Getting Schooled by Sharks

A few weeks ago, I was watching a show called Shark Tank with my 10 year old son and almost immediately realized that it’s a great way to subtly expose your kids to a subject that wouldn’t necessarily interest the majority of the tween/teen-ager set.  The subject – venture financing – including start-up capitalization, equity negotiations, licensing, revenue sharing, the power of salesmanship and a whole host of other key aspects of starting and building a successful business.  It’s like sneaking spinach into brownies (hey – it’s Mrs. Seinfeld’s recipe).  Airing on ABC on Friday’s at 8pm (EST), the show is mainly comprised of entrepreneurs and business people pitching a wide range of business/product ideas to five “sharks” who decide there on the spot whether or not to invest in the “contestant’s” business.

The five sharks are usually Dallas Mavericks owner Mark Cuban, real estate mogul Barbara Corcoran, technology innovator Robert Herjavec, fashion whiz Daymond John (started FUBU) and venture capitalist Kevin O’Leary all who usually battle each other for a piece of the action (sometimes they work together to partner on a deal). They actually have a fun repoire with each other but it sometimes can get a bit nasty – which makes for more interesting viewing.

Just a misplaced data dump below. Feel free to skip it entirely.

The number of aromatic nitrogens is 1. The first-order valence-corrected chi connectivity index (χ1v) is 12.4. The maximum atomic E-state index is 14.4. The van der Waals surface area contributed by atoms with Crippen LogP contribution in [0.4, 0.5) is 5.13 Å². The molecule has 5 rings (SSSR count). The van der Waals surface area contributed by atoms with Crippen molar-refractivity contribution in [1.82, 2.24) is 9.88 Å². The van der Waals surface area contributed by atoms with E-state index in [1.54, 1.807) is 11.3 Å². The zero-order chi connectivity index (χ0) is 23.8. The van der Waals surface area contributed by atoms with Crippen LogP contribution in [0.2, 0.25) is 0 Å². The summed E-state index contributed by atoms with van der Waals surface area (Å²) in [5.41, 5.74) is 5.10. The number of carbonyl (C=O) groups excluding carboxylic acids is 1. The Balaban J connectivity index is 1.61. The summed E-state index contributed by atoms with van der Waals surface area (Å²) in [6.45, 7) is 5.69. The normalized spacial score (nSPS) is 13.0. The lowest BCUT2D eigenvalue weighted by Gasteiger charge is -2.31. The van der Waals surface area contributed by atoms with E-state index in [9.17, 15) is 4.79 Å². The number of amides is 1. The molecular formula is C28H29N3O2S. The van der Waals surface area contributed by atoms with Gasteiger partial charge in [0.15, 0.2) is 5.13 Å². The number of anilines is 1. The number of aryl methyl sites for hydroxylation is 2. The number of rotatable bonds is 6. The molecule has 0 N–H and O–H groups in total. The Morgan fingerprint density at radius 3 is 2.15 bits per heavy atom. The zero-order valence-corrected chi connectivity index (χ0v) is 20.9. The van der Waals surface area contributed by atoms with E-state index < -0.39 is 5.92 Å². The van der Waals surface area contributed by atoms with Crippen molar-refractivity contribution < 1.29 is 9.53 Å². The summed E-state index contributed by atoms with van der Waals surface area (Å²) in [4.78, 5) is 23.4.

What became clear is that the show’s hook is whether the offer (usually in the form of equity) is worth the risk that the investors take in order to invest in the company. Sometimesthe ideas are really great but the valuations are completely off, sometimes it’s the other way around. During the back-and-forth between the sharks and the entrepreneur, there’s great moments – especially with a young kid (10 years older) watching, where you can pause the show (assuming you’ve got a DVR) and ask them to compute what a company is worth if the entrepreneur is offering 20% of his company for $100,000. There’s a lot of moments like that…

As the sharks react, negotiate and ultimately decided whether they’re in or not, there’s a slew of mini-lessons on the fundamentals of valuing businesses and what is involved to take an idea from inception and bring it to market. Here’s a link to some video clips. It’s a well-paced entertaining experience with the typical reality-show manufactured dramatic build-ups and resolutions but despite the contrived nature of the productions – the real value is the way that kids can develop an understanding of what is seemingly the boring dry financial aspects of business without feeling they’re in a lecture. Think of it as sugar coated spinach.